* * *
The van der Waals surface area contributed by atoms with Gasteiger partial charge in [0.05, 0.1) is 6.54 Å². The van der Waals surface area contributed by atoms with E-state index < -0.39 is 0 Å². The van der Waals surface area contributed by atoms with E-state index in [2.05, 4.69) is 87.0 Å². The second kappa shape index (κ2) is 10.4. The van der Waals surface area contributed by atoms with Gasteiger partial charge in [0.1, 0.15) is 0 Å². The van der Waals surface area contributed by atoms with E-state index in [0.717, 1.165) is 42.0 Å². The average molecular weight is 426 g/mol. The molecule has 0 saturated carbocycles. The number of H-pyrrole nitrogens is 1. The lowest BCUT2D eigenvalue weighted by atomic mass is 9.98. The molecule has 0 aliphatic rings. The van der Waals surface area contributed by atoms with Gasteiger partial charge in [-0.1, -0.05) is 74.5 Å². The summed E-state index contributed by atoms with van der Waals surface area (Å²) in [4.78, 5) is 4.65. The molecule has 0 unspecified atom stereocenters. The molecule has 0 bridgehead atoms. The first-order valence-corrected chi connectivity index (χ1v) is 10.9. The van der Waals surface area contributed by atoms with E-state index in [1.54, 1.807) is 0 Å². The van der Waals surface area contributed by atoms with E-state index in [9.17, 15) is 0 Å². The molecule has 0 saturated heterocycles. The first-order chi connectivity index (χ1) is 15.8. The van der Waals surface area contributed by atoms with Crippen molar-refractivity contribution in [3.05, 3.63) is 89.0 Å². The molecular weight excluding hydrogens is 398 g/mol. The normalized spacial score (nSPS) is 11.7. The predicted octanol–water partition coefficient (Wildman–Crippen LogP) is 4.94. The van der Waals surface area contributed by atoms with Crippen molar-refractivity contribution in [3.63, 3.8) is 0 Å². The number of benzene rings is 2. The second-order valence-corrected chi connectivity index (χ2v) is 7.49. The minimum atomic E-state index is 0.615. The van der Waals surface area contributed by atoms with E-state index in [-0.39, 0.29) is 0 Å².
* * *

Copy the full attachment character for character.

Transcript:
The van der Waals surface area contributed by atoms with Gasteiger partial charge in [0.05, 0.1) is 6.54 Å². The van der Waals surface area contributed by atoms with E-state index < -0.39 is 0 Å². The van der Waals surface area contributed by atoms with E-state index in [2.05, 4.69) is 87.0 Å². The second kappa shape index (κ2) is 10.4. The van der Waals surface area contributed by atoms with Gasteiger partial charge in [0.1, 0.15) is 0 Å². The van der Waals surface area contributed by atoms with E-state index in [0.717, 1.165) is 42.0 Å². The average molecular weight is 426 g/mol. The molecule has 0 saturated carbocycles. The number of H-pyrrole nitrogens is 1. The lowest BCUT2D eigenvalue weighted by atomic mass is 9.98. The molecule has 0 aliphatic rings. The van der Waals surface area contributed by atoms with Gasteiger partial charge in [-0.1, -0.05) is 74.5 Å². The summed E-state index contributed by atoms with van der Waals surface area (Å²) in [4.78, 5) is 4.65. The molecule has 0 unspecified atom stereocenters. The molecule has 0 bridgehead atoms. The first-order valence-corrected chi connectivity index (χ1v) is 10.9. The van der Waals surface area contributed by atoms with E-state index in [1.54, 1.807) is 0 Å². The van der Waals surface area contributed by atoms with E-state index in [9.17, 15) is 0 Å². The molecule has 0 saturated heterocycles. The first-order chi connectivity index (χ1) is 15.8. The van der Waals surface area contributed by atoms with Crippen molar-refractivity contribution in [3.05, 3.63) is 89.0 Å². The molecular weight excluding hydrogens is 398 g/mol. The normalized spacial score (nSPS) is 11.7. The predicted octanol–water partition coefficient (Wildman–Crippen LogP) is 4.94. The van der Waals surface area contributed by atoms with Crippen molar-refractivity contribution in [3.63, 3.8) is 0 Å². The number of benzene rings is 2. The second-order valence-corrected chi connectivity index (χ2v) is 7.49. The minimum atomic E-state index is 0.615. The van der Waals surface area contributed by atoms with E-state index in [-0.39, 0.29) is 0 Å².